Category Archives: Book reviews

Worth a read: A Series of Fortunate Events by Sean B. Carroll

A Series of Fortunate Events

Good science is hard; good science communication may be even harder. During my publishing career I was the editor or managing editor on quite a few university-level texts, and I usually found the “Introduction to …” textbook authors to be better communicators and classroom teachers than the authors of “upper division” specialized texts. Ironically, the best-selling intro text authors may… Read more »

History and the math of “probably not”

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On a day when we can’t get an agreed-upon historical reckoning of the sequence of governmental Coronavirus response in the United States in early 2020 (despite extensive video evidence), I’d like to share my thoughts on “the probability of history” using some classic (and potentially dangerous) examples. In the mid-1990s, the late religious historian Marcus Borg authored a series of… Read more »

How bad are we really? Humankind by Rutger Bregman

Garden of Eden

An ages-old morality play has started a new season of “reality shows,” run on television every night since May 25, 2020. Was George Floyd a bad man or a good man? How about the four policemen who killed him on the street? Were the street protestors outside the White House on June 1 patriots expressing their constitutional First Amendment rights… Read more »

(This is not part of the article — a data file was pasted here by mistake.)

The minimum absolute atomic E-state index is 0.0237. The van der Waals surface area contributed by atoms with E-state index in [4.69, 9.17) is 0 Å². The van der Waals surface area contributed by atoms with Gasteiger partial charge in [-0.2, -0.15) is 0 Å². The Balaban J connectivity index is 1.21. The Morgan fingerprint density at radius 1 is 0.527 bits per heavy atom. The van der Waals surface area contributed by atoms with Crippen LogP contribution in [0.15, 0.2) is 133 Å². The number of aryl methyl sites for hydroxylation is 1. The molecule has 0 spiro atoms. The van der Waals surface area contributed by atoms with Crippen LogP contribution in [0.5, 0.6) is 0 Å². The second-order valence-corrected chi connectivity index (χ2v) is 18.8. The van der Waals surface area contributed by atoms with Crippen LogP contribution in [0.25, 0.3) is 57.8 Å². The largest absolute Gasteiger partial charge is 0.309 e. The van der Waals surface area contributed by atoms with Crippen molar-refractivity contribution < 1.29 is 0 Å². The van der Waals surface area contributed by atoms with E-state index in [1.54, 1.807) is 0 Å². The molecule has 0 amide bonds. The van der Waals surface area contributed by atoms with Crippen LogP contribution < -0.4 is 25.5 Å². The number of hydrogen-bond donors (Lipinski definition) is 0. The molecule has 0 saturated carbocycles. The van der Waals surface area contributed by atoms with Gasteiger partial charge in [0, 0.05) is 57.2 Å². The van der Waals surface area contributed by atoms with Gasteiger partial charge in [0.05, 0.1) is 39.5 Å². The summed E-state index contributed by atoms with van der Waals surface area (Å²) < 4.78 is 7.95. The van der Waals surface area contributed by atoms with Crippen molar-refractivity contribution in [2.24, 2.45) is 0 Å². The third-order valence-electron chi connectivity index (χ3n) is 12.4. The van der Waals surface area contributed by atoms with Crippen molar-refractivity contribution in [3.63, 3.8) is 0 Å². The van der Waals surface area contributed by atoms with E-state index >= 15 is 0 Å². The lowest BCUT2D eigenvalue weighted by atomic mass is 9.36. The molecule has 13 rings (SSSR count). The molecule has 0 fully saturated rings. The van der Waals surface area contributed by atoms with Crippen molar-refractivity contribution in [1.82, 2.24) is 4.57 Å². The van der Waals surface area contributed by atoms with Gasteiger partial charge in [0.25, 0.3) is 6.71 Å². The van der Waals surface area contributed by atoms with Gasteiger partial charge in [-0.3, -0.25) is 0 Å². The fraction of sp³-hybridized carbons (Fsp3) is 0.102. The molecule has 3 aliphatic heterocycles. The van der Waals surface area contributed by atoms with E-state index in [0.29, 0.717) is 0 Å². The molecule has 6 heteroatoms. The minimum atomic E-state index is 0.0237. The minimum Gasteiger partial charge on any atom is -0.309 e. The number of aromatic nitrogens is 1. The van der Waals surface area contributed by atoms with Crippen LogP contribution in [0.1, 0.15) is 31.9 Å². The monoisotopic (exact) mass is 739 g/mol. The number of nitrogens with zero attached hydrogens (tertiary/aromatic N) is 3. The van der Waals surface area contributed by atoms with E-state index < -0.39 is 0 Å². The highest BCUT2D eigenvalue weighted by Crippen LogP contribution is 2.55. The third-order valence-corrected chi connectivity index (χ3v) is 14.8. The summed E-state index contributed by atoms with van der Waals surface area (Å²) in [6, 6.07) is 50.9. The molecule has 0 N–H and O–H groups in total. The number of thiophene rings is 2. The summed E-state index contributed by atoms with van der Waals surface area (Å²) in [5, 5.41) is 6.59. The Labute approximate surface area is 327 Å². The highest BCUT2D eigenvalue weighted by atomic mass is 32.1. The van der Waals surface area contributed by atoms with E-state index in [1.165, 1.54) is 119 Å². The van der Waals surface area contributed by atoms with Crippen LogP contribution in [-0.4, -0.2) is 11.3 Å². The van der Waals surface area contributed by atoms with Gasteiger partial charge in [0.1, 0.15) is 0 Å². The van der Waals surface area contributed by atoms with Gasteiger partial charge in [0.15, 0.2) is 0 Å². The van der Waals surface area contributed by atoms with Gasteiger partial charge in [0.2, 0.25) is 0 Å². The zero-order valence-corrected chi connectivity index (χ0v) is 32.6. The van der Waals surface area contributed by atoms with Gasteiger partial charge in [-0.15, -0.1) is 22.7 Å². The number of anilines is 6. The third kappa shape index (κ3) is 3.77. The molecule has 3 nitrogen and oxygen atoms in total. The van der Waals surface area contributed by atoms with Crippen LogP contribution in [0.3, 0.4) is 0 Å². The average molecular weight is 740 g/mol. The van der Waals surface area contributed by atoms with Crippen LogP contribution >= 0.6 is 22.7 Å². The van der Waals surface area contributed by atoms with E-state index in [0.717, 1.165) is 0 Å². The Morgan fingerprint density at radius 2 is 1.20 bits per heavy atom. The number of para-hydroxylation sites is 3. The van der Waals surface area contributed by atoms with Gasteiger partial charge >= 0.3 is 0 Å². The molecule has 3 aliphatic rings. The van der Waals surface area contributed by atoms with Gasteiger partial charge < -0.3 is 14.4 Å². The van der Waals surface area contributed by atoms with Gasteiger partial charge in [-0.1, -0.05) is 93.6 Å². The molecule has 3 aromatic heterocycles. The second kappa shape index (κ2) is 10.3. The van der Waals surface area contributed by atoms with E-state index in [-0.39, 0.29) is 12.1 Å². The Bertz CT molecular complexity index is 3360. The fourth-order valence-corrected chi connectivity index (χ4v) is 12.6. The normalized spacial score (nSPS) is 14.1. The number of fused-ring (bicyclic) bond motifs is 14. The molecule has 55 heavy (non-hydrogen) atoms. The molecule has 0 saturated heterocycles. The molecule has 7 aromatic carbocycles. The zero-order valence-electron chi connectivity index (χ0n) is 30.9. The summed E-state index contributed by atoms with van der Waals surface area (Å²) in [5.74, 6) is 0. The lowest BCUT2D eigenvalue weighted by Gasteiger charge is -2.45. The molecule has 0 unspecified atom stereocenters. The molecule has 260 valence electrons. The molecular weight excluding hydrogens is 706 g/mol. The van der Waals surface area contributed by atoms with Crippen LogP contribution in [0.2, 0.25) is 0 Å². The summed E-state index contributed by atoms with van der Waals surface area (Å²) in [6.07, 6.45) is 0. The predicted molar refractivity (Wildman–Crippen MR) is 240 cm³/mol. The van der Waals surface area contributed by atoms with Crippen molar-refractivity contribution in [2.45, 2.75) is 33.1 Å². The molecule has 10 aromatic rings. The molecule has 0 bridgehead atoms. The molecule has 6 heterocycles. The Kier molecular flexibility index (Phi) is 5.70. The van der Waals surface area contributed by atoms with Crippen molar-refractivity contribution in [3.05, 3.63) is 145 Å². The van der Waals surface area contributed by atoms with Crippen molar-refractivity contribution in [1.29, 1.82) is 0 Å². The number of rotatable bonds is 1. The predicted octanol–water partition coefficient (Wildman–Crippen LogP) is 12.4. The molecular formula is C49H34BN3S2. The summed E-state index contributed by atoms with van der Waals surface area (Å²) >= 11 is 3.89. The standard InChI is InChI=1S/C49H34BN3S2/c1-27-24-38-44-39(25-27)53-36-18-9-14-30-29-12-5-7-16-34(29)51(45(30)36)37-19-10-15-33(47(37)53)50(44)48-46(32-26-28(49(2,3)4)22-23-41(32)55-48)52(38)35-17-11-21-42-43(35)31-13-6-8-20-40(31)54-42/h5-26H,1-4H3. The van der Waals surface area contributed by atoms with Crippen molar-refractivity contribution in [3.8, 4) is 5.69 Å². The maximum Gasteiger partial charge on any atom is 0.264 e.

Worth a read: Galileo and the Science Deniers by Mario Livio

Galileo and the Science Deniers

“[T]he present Pope, who abhors the liberal arts and this kind of mind, cannot stand these novelties and subtleties; and everyone here tries to adjust his mind and his nature to that of the ruler.” Piero Guicciardini, describing Pope Paul V (1550–1621) Astrophysicist and Hubble Telescope guru Mario Livio suggests that you substitute the name of some current political ruler… Read more »

Worth a read: A Decent Life by Todd May

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A Decent Life

Ever since Aristotle tried to simplify the complexity of ethical reasoning down to his one-word concept of virtue, successive theologians and philosophers have been throwing out words or short phrases for labeling their life’s work formulations. Immanuel Kant (1724 – 1804) came up with his duty-based categorical imperative. My own study of this field in the 1990s was heavily influenced… Read more »

Worth a read: Infinite Powers by Steven Strogatz

“At their deepest level, the laws of nature are expressed in terms of derivatives. It’s as if the universe knew about rates of change before we did.” – Steven Strogatz, Infinite Powers It is very hard to get non-math-inclined people to read a book about math. But I will try, because this is a really good one, accessible to even… Read more »

Worth a read: “The Human Instinct” by Kenneth Miller

I have long had a habit of looking in used bookstores for copies of a 1999 book by biologist and best-selling textbook author Kenneth Miller entitled Finding Darwin’s God: A Scientist’s Search for Common Ground Between God and Evolution, which I then give to friends. Miller’s book is one of the few scientifically-competent books about evolution that is written with the sensitive… Read more »